Can’t be white racism, Asians disprove that hypothesis.
And bear in mind, this data (which holds for almost all measures of student achievement) is no worse than the data the poverty elephants rely on for their poverty hypothesis.
Run this by your favorite poverty edu-pundit. You’ll hear lots of excuses. None will be coherent.
And, that’s why its pointless to debate these people on matters of education policy.
I'm not entirely sure I understand the point you're making. The two graphs seem to strongly support an argument that SES and student achievement are tightly linked: within each racial sub-group, there is a consistent positive relationship between parental income or parental levels of education and student achievement. Because there are clear disparities across racial groups within the same socio-economic or parental education level, one could argue that something else is also going on, but the strong relationship between either SES or parent education and student achievement is remarkably consistent within each racial group.
Parry . . . are you arguing for racial superiority?
I would instead argue for superiority of expectations. Here are my un-scientific observations . . .
The Asian parents I know expect more out of their children. I go to the pool and see Asian parents teaching their parents to swim laps at what might be considered to be a young age. I know an Asian dad who makes his son do 100 kicks each leg each day. And when I go to Kumon, I see a lot of Asian and Indian children (the caucasians are usually there for remediation).
Got anything more recent than a cherry-picked 15 year old study to support your point?
Parry, SES and student achievement are correlated. (You can't tell the tightness of the fit with this graph.) But, as you indicate SES can clearly not be the only independent causal variable. In fact, SES doesn't have to be an independent variable at all; there could be a third variable(s) that drives both SES and student performance.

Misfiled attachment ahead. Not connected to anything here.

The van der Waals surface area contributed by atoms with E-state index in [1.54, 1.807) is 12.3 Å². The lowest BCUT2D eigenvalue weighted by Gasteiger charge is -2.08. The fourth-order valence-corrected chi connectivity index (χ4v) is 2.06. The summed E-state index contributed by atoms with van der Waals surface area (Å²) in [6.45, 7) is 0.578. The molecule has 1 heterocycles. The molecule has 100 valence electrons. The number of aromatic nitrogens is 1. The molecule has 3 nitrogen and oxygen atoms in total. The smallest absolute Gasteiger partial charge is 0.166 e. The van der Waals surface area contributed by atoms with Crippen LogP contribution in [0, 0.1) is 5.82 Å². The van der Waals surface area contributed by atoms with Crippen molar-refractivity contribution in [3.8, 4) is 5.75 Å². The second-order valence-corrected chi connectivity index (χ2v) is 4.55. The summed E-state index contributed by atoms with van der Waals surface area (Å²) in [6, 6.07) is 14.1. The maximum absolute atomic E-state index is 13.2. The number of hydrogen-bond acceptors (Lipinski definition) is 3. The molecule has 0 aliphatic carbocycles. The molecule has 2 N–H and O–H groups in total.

RMD, Stanley Sue and Sumie Okazaki, noted in their paper, "Asian-American educational achievements: A phenomenon in search of an explanation" that the parenting styles and values found in East Asian-American homes tend to correlate with lower test scores when they are found in white homes.
Stephen, is that the best you have to offer?
My next post will be on the Harlem Children's Zone which is related to this post.
I'm not sure how you construe a racial superiority argument from my post. I simply made a factual statement about disparities across racial groups in the chart that did not seem to be explainable by SES or parental education levels. In fact, I have made strong arguments against racial superiority explanations on this blog (for example: http://d-edreckoning.blogspot.com/2008/08/iq-conundrum-for-broader-bolder.html).
That having been said, I am ducking the bigger question that Ken raises -- what might be responsible for these differences -- because I don't have a good answer. But I think it is a question ripe for investigation.
OK. We've known for a long time that SES and standardized achievement test scores are correlated, but only since the Coleman report in 1966 has the meme of a causal relationship become popular.
The meme is popular for several reasons. It lets the schools off the hook for mis-instruction. It provides an argument for those promoting income redistribution. It provides a rationale for latent and overt racism/classism.
Instructional achievements are caused by instruction. But with instruction remaining a black box between wishful standards and instructionally insensitive standardized tests, kids don't stand a chance.
It's telling that Berliner lists as No.1 in his six factors "low birth weight and nongenetic prenatal influences" but does not list anywhere "low intelligence." Perhaps he is afraid that if he did he might find himself accused of believing that's a result of genetic prenatal influences.